Order of Operations Activity for 5th and 6th Grade Math
Early last week, I was trying to think of a different kind of activity to help my middle school math students who needed more reinforcement with order of operations. So I decided to make a sequencing activity.
I hadn’t tried this before, so I wasn’t sure about the best way to design it. But the activity ended up working very well.
This post shares how I put this math activity together and used it with my 6th grade math classes.
For this order of operations activity, I created 8 different expressions, and then typed out the steps to simplify each expression. You can see what this looks like farther down in the post.
To prepare the activity for the students:
1) I copied the expressions and steps onto different colored papers, so that two expressions would be on the same color.
2) I cut the steps apart into strips, and then put two expressions and their steps (of the same colored paper) into a baggie.
- I figured if I put only one equation in a baggie, the activity would be too simple.
- If I put two expressions of two different colors, it would be too easy.
- So I went with two expressions in the same color. That way they’d have to do some sorting of the expressions.:-)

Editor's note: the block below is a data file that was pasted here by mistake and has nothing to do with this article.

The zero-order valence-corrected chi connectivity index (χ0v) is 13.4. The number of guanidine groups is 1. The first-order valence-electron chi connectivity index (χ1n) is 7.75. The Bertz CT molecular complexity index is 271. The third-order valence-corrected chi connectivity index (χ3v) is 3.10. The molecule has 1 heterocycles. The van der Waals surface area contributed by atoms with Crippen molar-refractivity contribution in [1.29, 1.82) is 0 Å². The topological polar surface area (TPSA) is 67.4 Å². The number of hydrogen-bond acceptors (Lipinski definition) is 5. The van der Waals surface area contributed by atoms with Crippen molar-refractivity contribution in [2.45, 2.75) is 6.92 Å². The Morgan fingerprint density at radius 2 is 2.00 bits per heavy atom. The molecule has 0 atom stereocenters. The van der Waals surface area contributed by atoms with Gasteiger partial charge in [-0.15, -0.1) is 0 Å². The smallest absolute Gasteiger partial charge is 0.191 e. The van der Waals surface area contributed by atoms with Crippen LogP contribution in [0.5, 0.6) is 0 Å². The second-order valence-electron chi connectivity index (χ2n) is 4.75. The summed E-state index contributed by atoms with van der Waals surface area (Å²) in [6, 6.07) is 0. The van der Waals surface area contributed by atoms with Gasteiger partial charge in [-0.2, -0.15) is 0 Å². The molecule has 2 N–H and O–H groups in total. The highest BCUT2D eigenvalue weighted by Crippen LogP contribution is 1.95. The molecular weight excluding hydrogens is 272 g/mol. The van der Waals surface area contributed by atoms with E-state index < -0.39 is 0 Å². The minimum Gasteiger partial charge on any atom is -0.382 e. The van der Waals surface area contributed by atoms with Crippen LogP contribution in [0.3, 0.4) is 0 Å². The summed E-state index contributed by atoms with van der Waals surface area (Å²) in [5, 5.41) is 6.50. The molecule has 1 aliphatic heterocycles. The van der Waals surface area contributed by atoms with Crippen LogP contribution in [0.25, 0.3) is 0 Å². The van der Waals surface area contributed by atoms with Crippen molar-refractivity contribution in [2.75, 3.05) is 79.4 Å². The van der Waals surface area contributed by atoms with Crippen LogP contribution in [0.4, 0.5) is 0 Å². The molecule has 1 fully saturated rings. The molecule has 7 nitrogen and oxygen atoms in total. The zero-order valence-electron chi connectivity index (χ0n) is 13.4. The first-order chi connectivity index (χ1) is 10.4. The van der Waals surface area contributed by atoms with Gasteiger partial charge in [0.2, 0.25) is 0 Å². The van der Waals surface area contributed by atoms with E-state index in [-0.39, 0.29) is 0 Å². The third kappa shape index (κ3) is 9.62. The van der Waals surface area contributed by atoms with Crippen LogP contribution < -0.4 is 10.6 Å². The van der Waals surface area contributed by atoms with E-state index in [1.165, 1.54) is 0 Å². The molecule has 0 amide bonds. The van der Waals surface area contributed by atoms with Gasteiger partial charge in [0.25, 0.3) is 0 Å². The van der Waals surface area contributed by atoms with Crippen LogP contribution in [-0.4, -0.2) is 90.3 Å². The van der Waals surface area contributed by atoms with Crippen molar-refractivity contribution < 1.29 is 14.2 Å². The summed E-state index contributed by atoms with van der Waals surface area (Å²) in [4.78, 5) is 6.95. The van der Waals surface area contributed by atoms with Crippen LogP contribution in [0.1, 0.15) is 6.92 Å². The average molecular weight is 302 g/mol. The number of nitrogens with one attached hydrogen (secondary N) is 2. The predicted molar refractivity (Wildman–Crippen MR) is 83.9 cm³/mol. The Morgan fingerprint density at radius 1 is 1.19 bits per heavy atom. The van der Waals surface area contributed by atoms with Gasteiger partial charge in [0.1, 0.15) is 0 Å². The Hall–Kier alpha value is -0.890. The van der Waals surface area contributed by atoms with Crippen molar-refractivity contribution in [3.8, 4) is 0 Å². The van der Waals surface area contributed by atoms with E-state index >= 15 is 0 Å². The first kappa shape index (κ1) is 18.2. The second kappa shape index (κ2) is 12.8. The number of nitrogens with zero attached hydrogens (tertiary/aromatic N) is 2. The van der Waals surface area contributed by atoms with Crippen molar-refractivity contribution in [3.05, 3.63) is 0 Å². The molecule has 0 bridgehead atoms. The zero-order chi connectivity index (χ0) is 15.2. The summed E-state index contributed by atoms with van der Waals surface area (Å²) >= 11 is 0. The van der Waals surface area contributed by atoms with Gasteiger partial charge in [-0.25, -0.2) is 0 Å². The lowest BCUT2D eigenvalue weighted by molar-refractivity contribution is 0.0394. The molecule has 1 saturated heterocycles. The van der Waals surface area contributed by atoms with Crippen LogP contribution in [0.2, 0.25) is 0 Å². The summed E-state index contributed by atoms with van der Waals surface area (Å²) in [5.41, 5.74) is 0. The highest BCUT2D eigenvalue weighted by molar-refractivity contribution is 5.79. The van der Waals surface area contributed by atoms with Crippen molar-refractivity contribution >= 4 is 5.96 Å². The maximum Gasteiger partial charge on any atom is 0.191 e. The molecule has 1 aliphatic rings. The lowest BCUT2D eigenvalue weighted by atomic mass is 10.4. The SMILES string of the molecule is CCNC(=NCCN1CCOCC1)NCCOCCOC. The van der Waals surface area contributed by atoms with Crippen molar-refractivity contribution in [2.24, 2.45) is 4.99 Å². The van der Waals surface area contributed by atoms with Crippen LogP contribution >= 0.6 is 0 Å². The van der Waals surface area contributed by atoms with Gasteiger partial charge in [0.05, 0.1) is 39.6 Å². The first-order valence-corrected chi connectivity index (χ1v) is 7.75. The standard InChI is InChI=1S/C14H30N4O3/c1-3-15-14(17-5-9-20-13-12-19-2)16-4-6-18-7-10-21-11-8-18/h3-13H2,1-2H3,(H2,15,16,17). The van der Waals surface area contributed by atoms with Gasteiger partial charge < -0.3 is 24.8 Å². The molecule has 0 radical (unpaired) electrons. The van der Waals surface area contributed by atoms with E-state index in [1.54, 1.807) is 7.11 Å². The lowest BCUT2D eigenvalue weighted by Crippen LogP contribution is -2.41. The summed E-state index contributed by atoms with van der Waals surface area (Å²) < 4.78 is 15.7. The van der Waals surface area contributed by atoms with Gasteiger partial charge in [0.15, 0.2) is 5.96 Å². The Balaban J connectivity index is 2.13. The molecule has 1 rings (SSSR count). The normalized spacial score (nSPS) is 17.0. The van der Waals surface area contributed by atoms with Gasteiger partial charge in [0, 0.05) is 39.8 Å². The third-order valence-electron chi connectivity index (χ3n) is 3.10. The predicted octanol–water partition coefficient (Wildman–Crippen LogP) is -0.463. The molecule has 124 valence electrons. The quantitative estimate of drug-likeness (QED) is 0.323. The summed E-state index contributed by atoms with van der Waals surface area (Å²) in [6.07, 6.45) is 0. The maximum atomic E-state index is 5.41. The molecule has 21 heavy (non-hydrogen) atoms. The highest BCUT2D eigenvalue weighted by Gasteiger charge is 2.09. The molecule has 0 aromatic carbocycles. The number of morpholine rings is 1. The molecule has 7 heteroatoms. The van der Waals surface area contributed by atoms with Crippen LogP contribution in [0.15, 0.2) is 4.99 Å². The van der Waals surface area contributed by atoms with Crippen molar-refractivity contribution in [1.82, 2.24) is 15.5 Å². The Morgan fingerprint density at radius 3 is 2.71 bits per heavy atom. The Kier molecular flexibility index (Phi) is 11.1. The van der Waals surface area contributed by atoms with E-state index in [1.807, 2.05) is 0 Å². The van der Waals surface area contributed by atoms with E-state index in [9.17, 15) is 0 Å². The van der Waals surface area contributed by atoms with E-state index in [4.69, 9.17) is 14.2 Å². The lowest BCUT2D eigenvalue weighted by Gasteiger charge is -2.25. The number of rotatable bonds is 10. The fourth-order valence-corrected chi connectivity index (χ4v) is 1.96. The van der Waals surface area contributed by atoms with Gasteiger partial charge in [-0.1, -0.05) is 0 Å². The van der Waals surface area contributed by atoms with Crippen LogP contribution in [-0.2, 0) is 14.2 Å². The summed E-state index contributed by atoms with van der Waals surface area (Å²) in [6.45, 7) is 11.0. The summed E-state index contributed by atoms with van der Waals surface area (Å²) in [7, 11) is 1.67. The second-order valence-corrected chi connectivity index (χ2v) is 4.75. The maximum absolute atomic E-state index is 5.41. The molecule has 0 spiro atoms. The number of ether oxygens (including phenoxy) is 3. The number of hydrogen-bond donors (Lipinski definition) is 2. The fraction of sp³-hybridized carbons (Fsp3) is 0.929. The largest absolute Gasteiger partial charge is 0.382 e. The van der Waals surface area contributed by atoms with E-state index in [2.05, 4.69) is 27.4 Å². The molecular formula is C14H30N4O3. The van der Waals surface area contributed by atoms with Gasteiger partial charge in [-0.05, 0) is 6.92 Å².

Using the Order of Operations Sequencing Activity
I put 3 baggies (6 different expressions and their order of operations steps) into a manila envelope for each group.
- Groups were mostly just partners, with an occasional group of 3.
I typed directions to include in the envelopes, and asked students to do their best to follow those directions before asking for clarification.
- Some of the students worked on this activity, while others completed different activities. So, I needed them to try to work through the directions themselves, before I got to each group to discuss with them.
Some students needed additional instruction, while others did not.
After students put the steps into the correct order, they had to write those steps onto a recording sheet, pictured below.
In each of my math classes, students worked on this activity for about 15-20 minutes.
- Some groups completed all 6 expressions, while others completed only 2-3.
- A few more minutes would have been helpful for those students who didn’t complete as many expressions, but I can revisit the activity with those students this week.
I will definitely use this again next year:)
If you’re looking for other resources to give your students quality practice with order of operations, I have several in my TPT shop – some print and some digital.
Truth or Dare Game is a fun way to practice this concept! Students choose Truth or Dare questions that allows them to self-differentiate and think a little more deeply about the concepts. There is a separate digital version of this one as well.